On Tuesday, May 15, in the presidential debate, Rep. Duncan Hunter (R-CA) fielded two China related questions:

FOX NEWS: Congressman Hunter, virtually all U.S. exporters want access to China's huge market. You have said that you would deal with the enormous trade deficit this country has with that country. Tell me how you'd do it and how fast.

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Duncan Hunter: Very simple. China is cheating on trade. They devalue their currency by 40%. That undercuts American markets [and] wipes American products off the shelf not only here, but around the world. And the latest study I've seen shows that we've lost 1.8 million jobs in the United States --high paying manufacturing jobs-- to China; 27,000 jobs lost in South Carolina alone. I would enforce the law with China --the trade rules with China. And the other thing I would do is, I would zero the manufacturing tax on American manufacturers. Our guys are down right now. They've been buffeted by these unfair trade practices. Let's bring back the American industrial base. And that's important for national security as well. That means we'll be able to have --you know, I sent out my teams, a couple of years ago when our [troops] were getting hurt by road side bombs. We found only one company left in America that could still make high grade armor steel plate. The arsenal of democracy is leaving these shores; we need to bring it back; I'll do that.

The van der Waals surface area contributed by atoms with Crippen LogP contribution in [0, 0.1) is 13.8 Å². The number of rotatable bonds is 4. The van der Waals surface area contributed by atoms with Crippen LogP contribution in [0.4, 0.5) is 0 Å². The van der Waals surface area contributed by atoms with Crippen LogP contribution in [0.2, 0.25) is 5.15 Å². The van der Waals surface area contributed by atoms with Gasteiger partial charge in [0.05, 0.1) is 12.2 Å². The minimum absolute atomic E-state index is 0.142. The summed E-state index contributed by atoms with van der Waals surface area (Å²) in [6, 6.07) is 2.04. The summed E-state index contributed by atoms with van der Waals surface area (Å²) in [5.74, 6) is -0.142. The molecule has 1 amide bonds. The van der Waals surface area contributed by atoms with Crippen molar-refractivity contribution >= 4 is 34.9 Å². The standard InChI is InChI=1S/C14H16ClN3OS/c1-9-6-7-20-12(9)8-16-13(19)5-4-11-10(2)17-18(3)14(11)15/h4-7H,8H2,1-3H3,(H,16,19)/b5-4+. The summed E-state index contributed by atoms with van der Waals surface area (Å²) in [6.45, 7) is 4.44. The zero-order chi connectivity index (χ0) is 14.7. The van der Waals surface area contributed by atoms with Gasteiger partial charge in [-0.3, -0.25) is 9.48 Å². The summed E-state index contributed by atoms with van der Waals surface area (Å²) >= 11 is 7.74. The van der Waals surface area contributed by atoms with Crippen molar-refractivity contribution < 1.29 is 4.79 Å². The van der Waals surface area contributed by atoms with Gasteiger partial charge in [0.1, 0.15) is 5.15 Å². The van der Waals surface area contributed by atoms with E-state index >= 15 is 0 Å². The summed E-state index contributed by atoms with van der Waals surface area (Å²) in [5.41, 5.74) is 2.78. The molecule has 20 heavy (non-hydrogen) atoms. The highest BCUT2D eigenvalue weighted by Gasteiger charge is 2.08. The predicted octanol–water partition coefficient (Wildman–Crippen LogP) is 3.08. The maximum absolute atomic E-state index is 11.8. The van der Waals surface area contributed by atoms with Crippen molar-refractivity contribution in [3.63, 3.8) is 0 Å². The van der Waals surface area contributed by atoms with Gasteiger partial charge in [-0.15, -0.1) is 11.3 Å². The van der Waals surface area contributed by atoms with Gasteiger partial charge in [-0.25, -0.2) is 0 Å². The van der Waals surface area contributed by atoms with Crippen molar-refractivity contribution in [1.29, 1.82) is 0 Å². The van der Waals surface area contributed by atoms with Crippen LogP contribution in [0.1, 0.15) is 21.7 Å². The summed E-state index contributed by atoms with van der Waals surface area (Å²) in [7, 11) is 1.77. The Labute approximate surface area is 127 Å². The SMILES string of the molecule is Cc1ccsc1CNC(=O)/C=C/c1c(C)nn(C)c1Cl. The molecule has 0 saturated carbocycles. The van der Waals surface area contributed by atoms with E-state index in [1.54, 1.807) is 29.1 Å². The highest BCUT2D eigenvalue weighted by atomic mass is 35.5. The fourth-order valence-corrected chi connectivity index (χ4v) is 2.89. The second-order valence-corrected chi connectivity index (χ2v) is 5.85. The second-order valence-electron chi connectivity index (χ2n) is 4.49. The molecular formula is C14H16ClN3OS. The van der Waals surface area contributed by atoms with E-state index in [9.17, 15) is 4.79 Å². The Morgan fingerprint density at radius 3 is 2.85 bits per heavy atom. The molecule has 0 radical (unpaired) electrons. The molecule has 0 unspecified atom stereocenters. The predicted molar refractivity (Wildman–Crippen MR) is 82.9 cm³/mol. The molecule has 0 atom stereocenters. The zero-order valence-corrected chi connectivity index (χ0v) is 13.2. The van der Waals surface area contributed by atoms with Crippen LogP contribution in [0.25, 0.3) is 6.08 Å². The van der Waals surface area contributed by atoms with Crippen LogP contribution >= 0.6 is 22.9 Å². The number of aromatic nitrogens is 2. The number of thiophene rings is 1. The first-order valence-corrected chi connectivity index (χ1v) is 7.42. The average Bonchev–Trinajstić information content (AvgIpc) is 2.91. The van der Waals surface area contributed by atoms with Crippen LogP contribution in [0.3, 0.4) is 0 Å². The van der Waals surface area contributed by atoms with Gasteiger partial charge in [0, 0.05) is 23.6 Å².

FOX NEWS: Congressman Hunter, many people feel the billions of dollars in American debt that China holds is a problem.If the Chinese decide to convert those dollars to euros, the value of the dollar drops. Do you see that as a security threat, and what would you do about it?

Duncan Hunter: If we don't do anything about it, it will be a security threat; and the other thing that will be a security threat is the fact that China is buying ships and planes and military equipment with hundreds of billions of American trade dollars coming their way. They've bought the Soveremenny class missile destroyers from the Russians, that were designed to do one thing: kill American aircraft carriers. So there is a security threat as we move --as we allow China to continue to cheat on trade. They are arming with American trade dollars. And they're lending our money back to us, and some people say, "Well, they'll treat us right if we get in a crunch." And I say "yeah, just like they treated that guy in front of the tank at Tiananmen Square." It's time for us to enforce trade rules with China: create a two way street, not a one way street, and that will give us much less exposure on the economic side that you're talking about, and the security side.

Duncan Hunter seems similar to Hillary Clinton in this one respect: The word "tariff" did not escape his lips in the remarks reported here. However, he is bound by the same laws of arithmetic that should bind Hillary Clinton, and indeed all presidential candidates. So again, tariffs are inevitably a part of fixing trade deficits. Hunter has said that he wants to fix those. If he follows through, then the word "tariff" is inevitably in his future.